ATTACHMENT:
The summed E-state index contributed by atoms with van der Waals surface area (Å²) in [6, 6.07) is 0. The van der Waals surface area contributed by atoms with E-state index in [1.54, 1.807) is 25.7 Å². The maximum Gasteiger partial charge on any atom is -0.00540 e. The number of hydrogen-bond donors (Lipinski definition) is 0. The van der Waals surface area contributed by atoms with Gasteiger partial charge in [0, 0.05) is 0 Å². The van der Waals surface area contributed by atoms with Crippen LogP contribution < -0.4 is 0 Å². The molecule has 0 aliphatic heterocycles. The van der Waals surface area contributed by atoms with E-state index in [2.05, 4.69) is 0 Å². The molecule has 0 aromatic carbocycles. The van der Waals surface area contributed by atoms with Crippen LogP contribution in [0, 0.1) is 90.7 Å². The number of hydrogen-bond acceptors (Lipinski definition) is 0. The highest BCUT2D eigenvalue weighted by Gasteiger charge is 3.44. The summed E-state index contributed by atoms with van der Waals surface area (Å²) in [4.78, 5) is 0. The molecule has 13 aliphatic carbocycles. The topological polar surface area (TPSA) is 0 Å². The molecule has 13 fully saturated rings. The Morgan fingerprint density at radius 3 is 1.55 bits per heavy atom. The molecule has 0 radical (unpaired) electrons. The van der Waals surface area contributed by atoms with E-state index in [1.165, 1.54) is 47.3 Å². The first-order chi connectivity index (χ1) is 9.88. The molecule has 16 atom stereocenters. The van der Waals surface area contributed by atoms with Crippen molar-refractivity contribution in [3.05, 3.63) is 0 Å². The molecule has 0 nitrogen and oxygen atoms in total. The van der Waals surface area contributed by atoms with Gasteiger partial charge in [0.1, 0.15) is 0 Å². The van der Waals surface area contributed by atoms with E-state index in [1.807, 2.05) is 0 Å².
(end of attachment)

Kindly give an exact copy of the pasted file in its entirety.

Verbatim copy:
The summed E-state index contributed by atoms with van der Waals surface area (Å²) in [6, 6.07) is 0. The van der Waals surface area contributed by atoms with E-state index in [1.54, 1.807) is 25.7 Å². The maximum Gasteiger partial charge on any atom is -0.00540 e. The number of hydrogen-bond donors (Lipinski definition) is 0. The van der Waals surface area contributed by atoms with Gasteiger partial charge in [0, 0.05) is 0 Å². The van der Waals surface area contributed by atoms with Crippen LogP contribution < -0.4 is 0 Å². The molecule has 0 aliphatic heterocycles. The van der Waals surface area contributed by atoms with E-state index in [2.05, 4.69) is 0 Å². The molecule has 0 aromatic carbocycles. The van der Waals surface area contributed by atoms with Crippen LogP contribution in [0, 0.1) is 90.7 Å². The number of hydrogen-bond acceptors (Lipinski definition) is 0. The highest BCUT2D eigenvalue weighted by Gasteiger charge is 3.44. The summed E-state index contributed by atoms with van der Waals surface area (Å²) in [4.78, 5) is 0. The molecule has 13 aliphatic carbocycles. The topological polar surface area (TPSA) is 0 Å². The molecule has 13 fully saturated rings. The Morgan fingerprint density at radius 3 is 1.55 bits per heavy atom. The molecule has 0 radical (unpaired) electrons. The van der Waals surface area contributed by atoms with E-state index in [1.165, 1.54) is 47.3 Å². The first-order chi connectivity index (χ1) is 9.88. The molecule has 16 atom stereocenters. The van der Waals surface area contributed by atoms with Crippen molar-refractivity contribution in [3.05, 3.63) is 0 Å². The molecule has 0 nitrogen and oxygen atoms in total. The van der Waals surface area contributed by atoms with Gasteiger partial charge in [0.1, 0.15) is 0 Å². The van der Waals surface area contributed by atoms with E-state index in [1.807, 2.05) is 0 Å².